Option 1: Take the top x rows of data
Don’t do it. Ever. Just no.
What if the source data you’ve been given is pre-sorted by product or region, you’d end up with only data from products starting with ‘a’, which would give you some wildly unpredictable results.
Option 2: Take a random % sample
Now we’re talking. This option will take, for example 1 in every 100 rows of data, so it’s picking up an even distribution of data throughout the dataset. This seems a much better option, so how do we do it?
Read on for a couple of sampling methods.
Michael Rys has a couple pieces of U-SQL syntax which will be deprecated. First is partition by bucket:
In the upcoming refresh, we are removing the deprecated syntax
PARTITION BY BUCKETand will raise an error.
Thus, if you have not yet updated your table definitions with the previously announced new syntax, please do so now or your scripts will fail starting some day in February!
Back in October, we announced that we simplified the U-SQL Credentials by merging the password secrets that are being created in Powershell and the other parts of the credential object into credentials that are being completely created with a Powershell command. This reduces one statement from the creation process.
During the initial phase, we did provide support for both kinds of credential objects, and still supported the old syntax.
In the upcoming February refresh, we are now automatically migrating the existing old credentials into the new format and remove the
If you’re writing U-SQL code, you’ll want to read up on the ramifications and alternatives here.
In USQL there are built-in extractors for parsing text, comma delimited or tab delimined files. Once again, parsing JSON becomes problematic. There is a solution built into USQL, write some C# code to extend it or use someone else’s C# code to extend USQL. Since I wanted to parse JSON, fortunately there are libraries available on github containing the information required to do it. Download the github package and open up the Microsoft.Analytics.Samples project in Visual Studio. When I did this the first time, there was a problem loading the Newtonsoft.Json reference, so I right clicked on the references and downloaded the missing parts again. Build the solution and check out the code in the directory …Examples\DataFormats\Microsoft.Analytics.Samples.Formats\bin\Debug\ . There will be two DLLs, Microsoft.Analytics.Samples.Formats.dll and Newtonsoft.Json.dll. These dlls then need to be registered in Data Lake Analytics and locally if you chose to run your USQL locally. As at some point the goal is to run from within Data Lake analytics, you will need to copy both of these dlls to the data lake. I created a folder for the dlls called Assemblies, and ran this command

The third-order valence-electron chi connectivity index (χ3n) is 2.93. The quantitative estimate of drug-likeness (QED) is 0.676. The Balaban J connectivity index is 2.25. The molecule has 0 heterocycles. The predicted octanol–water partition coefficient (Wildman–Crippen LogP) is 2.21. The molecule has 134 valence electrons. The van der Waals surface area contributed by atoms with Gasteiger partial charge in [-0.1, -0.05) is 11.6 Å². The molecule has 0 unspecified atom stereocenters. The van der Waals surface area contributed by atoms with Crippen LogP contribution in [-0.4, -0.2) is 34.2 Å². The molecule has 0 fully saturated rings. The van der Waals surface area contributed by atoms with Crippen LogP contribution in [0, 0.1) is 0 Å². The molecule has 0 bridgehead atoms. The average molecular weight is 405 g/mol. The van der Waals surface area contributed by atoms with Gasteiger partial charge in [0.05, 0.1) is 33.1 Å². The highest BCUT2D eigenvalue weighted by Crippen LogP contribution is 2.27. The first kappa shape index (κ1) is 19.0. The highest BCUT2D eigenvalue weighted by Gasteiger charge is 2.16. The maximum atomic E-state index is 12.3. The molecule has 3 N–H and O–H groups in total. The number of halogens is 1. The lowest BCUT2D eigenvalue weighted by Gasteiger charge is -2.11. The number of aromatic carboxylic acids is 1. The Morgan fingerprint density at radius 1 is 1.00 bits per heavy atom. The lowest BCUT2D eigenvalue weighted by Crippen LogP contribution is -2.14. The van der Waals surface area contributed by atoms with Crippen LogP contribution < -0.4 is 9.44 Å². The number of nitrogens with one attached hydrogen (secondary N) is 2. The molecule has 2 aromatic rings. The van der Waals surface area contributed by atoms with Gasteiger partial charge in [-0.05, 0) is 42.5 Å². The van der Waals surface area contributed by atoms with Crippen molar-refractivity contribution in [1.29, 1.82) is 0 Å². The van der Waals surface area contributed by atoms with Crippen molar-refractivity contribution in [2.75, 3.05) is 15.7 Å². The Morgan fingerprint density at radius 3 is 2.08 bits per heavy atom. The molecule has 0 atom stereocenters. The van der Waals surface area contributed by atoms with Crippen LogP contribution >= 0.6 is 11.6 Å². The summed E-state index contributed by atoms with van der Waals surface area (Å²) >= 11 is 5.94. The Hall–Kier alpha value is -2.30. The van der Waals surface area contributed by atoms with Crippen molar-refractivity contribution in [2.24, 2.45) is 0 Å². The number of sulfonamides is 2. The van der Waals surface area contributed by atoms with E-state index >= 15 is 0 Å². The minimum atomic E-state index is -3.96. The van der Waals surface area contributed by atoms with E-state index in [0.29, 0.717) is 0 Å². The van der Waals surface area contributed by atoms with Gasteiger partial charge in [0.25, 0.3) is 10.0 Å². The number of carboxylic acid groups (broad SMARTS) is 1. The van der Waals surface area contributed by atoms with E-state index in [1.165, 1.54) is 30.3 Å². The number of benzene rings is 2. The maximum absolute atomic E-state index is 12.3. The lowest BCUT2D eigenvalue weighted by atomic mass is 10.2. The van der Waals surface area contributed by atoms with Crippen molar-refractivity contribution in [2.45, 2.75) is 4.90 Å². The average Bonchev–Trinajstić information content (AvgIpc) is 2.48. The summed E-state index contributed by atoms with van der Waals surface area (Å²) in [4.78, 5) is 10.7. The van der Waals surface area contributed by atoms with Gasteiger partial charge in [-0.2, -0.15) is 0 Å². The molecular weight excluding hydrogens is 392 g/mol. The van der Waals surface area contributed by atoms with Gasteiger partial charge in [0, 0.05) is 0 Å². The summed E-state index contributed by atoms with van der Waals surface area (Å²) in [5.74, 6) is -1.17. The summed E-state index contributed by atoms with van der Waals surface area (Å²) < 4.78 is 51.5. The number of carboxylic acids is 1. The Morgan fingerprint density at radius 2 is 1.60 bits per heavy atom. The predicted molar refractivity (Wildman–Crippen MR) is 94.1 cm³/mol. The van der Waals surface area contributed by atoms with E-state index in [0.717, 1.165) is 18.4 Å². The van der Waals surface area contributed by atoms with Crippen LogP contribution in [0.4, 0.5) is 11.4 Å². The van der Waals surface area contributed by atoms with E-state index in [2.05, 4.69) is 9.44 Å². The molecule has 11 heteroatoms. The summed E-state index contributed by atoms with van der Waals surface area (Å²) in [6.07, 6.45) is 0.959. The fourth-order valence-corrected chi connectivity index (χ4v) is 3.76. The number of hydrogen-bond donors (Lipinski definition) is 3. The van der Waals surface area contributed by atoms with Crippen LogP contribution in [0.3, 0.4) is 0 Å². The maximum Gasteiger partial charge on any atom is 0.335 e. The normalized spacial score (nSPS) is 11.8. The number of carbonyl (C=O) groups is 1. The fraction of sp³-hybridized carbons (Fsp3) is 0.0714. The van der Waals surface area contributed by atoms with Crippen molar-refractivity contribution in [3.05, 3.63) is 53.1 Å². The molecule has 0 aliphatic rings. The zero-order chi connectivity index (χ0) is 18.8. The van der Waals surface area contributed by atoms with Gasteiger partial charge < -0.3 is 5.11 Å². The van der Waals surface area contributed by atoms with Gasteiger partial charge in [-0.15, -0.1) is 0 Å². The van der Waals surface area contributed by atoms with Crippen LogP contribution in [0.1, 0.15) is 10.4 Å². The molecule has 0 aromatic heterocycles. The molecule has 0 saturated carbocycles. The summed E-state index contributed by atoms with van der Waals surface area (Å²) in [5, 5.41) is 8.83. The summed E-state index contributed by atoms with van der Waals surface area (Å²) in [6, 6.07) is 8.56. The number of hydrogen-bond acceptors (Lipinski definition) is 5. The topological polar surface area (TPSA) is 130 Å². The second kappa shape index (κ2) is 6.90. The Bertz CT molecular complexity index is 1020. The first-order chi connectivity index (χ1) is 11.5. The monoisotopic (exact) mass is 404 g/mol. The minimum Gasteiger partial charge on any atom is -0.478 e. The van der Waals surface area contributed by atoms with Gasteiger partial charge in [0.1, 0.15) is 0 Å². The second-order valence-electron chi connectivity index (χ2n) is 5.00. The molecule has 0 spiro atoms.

It’s funny how often that library comes up… Click through to see how to use it with U-SQL jobs.
There are a few steps required before any code is run. If the Data Lake Analytics Tools are not installed within Visual Studio, download themhere and install them. When the tools are installed, the menu item Data Lake appears in Visual studio. The second step is to model your PC with the same file structure as your data lake. The default location which the Data Lake tools will look for your data structure is C:\Users\<<insertyourname>>\AppData\Local\USQLDataRoot . What this means is if you have folders and subfolders created in your data lake, your PC needs to have the same structure, including the data.
There is also a way to test these jobs locally before you spend that Azure money spinning up Data Lake jobs.